Thursday, August 29, 2013

A Response to Philadelphia Weekly's Bicycling Article

Randy LoBasso’s thoughtful Philly Weekly cover story, “Why disrespect festers between city bicyclists & drivers,” does a good job of considering the many conflicting pressures brought to bear on Philly streets. He gives space to a wide spectrum of viewpoints, some of which we agree with. We want to respond to some notable issues raised in the article.

One thing we appreciate about the column is that it reflects the many reasons why some people break traffic laws while bicycling. Education, enforcement, and safety all play into it. Think Philadelphians need to behave better in our streets? Philadelphia needs to tackle all three.
  1. Education: emphasize bicycling laws in driver's ed classes. Give pamphlets explaining bike laws to everyone renewing their driver's license or buying a bicycle.
  2. Enforcement: laws are only guidelines if they aren't enforced. We support equitable, uniform, and persistent enforcement from the police and the PPA on cars, bikes, and pedestrians.
  3. Safety: Randy underplayed (for our taste) the importance of separated infrastructure and Complete Streets policies. Let's build a safer city.
Other big things
  • We emphasize extreme behavior and forget good behavior. Drunk bicycling, or biking while on your cell phone? Memorable and stupid. Check the comment section on Randy’s column: everyone has a ready anecdote. Remember those 500 cars and bicycles you saw coexisting calmly last week? No? Exactly. 
  • Not all bicyclists are young white men. Randy is right: bicycling is becoming less of a club and more of a mainstream form of transportation. As such, our mental picture of what a bicyclist looks like, and why he or she is bicycling, must change. We can start with Philly Weekly cover images.
Small things
  • Stat correction: There is no published data on bicycle deaths in 2013, but to our knowledge there have not been five people killed on bicycles in Philly in 2013. There were five bicyclists killed between May 2012 and May 2013 in the Delaware Valley.  
  • Stat correction: The Pine and Spruce bike lanes cut down CAR crashes by 44%, not bike crashes. It's even better news than Randy thought. Traffic calming FTW!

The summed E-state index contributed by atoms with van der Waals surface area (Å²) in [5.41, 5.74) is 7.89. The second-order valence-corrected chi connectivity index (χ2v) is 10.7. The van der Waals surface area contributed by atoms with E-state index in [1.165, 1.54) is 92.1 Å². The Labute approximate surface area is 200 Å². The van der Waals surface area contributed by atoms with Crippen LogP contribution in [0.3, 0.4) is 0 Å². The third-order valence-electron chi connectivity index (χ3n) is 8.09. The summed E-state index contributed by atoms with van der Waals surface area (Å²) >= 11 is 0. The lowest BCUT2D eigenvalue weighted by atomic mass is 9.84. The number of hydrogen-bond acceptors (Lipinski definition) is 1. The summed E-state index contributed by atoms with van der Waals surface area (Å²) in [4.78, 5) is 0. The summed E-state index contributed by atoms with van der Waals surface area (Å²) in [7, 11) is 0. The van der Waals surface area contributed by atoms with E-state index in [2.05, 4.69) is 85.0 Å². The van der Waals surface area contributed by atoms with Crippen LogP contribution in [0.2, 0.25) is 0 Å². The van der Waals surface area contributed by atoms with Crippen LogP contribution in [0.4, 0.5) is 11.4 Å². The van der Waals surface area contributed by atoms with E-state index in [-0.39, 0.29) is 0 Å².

• More effort than reported: Randy mentions the Give Respect, Get Respect campaign, but not this year's PSA campaign or the police Center City traffic crackdown. It's still not enough, but it's better than the article makes it seem.
  • Reporters: stop calling them accidents! There are very few bike accidents. There are mostly just bike crashes. An accident is when a tree limb falls on a car. A crash is what happens when someone’s at fault. If "80 percent of bicycle accidents are the fault of the driver," are they accidents? No. You don't want, through your word choice, to be telling the family of a person killed by a hit and run driver that his or her death was "an accident."
  • Stu Bykofsky: Where to start? We'll start and end here: Stu questions our data, and also boasts that he cites our data. Pick one.
  • Bike registration. Randy wrote about the 2009 bill and that "it may have been a good start." Bike registration doesn't work, it's unaffordable and unenforceable, it's a waste of all the things. The bike registration legislation was not a good start. It died an appropriate and justified death.
Sorry, one more Stu, because we can't help it: “I never pay attention to plans that go beyond my lifetime. F*ck that. I won’t be here…” This is the “me first, last, and only” attitude that causes these problems in our streets. Changing a city doesn't happen overnight. If the only solutions we support are stopgap, we won't get very far.